He wasn't the first jockey to have a struggle with alcohol when out of the saddle and would often take things a bit far on the party front, but he still managed to ride at the top level for two decades.

His devil-may-care effort on All Along in the 1983 Arc, when he snuck up the inside to get up and beat Sun Princess, still gives Willie Carson nightmares. Then, only a copybook Epsom ride on Shahrastani in the 1986 Derby prevented an ill-at-ease Dancing Brave from stealing the show.

In 1995, he conjured up a third Derby on the once-raced Lammtarra only to lose the ride a little later in the season to Frankie Dettori when Sheikh Mohammed lost patience with his time-keeping.

The following year, he almost failed to survive horrible injuries at Sha Tin when thrown into the running rail, so to come back and win the Breeders' Cup Turf on Pilsudski later that year for the Stoute team must have been very sweet indeed. He still had it but, as he admitted later, had almost had it with race riding.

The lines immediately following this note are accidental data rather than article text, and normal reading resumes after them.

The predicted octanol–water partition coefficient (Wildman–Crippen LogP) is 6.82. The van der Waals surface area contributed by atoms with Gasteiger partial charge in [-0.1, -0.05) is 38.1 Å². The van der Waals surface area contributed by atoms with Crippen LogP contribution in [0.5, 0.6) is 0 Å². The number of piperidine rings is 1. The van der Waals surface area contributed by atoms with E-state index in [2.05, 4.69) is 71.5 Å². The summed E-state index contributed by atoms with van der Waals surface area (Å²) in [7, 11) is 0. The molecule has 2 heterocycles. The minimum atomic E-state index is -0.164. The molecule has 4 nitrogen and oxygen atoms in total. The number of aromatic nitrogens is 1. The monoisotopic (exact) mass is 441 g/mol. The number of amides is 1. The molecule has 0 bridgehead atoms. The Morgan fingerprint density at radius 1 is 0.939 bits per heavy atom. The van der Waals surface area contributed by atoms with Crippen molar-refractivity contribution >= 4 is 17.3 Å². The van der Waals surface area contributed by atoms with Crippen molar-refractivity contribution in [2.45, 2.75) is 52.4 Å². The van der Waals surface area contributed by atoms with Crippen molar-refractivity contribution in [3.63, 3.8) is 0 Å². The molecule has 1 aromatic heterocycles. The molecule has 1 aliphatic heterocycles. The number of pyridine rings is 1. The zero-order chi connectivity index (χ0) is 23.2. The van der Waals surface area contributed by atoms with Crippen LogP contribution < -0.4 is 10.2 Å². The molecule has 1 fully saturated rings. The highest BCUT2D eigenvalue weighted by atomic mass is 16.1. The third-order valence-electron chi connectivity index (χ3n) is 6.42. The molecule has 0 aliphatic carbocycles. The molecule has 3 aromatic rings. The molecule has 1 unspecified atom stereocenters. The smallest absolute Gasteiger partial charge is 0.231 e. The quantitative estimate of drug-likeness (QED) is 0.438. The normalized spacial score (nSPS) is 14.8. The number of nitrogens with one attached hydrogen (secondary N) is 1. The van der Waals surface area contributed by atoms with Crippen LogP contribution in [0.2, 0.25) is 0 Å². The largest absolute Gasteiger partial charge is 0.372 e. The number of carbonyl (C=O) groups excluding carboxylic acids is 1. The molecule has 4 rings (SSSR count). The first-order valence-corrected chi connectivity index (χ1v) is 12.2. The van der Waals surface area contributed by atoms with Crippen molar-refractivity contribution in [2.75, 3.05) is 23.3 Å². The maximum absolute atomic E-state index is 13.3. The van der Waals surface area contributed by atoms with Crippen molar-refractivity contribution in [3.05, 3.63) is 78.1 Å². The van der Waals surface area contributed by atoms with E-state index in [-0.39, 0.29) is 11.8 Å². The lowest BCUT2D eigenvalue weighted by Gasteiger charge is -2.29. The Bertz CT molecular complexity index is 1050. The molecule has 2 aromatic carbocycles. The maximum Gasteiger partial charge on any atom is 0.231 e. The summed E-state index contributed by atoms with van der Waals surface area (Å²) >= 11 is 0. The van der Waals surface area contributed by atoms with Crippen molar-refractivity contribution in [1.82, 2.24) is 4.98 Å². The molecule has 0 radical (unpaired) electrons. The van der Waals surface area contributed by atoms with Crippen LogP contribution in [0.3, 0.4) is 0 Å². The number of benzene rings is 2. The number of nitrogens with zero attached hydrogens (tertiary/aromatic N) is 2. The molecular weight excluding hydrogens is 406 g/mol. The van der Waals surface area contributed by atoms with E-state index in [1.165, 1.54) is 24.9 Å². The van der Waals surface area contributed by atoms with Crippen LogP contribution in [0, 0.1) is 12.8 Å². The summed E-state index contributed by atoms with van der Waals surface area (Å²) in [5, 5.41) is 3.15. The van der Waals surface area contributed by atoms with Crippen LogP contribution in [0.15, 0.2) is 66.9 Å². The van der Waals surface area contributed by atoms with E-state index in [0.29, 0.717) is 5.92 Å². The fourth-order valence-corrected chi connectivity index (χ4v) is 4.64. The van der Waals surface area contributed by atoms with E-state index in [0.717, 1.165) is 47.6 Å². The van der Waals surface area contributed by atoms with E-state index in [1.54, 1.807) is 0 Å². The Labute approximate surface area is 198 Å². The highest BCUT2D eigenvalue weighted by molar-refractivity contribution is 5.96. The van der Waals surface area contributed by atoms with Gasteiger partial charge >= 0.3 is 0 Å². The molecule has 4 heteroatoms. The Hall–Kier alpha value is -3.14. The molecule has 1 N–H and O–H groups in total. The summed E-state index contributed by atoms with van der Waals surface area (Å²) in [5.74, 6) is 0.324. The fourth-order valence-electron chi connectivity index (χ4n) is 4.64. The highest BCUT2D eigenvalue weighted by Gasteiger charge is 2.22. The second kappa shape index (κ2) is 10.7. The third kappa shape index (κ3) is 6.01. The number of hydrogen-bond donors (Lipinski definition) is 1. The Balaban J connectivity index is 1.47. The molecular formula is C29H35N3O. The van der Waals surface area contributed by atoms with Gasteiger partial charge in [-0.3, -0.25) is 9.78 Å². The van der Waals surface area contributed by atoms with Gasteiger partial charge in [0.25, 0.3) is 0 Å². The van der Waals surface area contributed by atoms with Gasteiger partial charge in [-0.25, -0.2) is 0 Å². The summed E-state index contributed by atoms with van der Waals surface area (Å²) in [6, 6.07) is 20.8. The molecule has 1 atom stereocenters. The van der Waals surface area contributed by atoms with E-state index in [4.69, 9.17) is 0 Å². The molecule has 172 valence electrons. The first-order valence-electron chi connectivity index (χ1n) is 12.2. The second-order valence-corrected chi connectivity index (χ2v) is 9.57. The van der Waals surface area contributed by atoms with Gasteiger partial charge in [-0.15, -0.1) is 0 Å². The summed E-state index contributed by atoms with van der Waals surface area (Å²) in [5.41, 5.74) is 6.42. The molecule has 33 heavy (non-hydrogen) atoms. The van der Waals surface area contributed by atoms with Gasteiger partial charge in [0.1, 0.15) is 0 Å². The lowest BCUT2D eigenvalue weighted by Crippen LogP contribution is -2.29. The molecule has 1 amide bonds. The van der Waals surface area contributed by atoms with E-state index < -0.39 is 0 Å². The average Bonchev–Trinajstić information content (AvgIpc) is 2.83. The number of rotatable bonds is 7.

I only really got to know Walter better after he became a part of the Channel 4 team on his retirement from the saddle. By then the demons were beginning to recede and he'd quit the booze. His was always now a gentle presence, laced with charm and a kind sense of humour. He was simply good fun, good company and the crew all loved him. A phone call with him would always end with the words: "God bless."

Playing golf with him was a revelation as he had an incredible shoulder turn which meant he propelled the ball miles!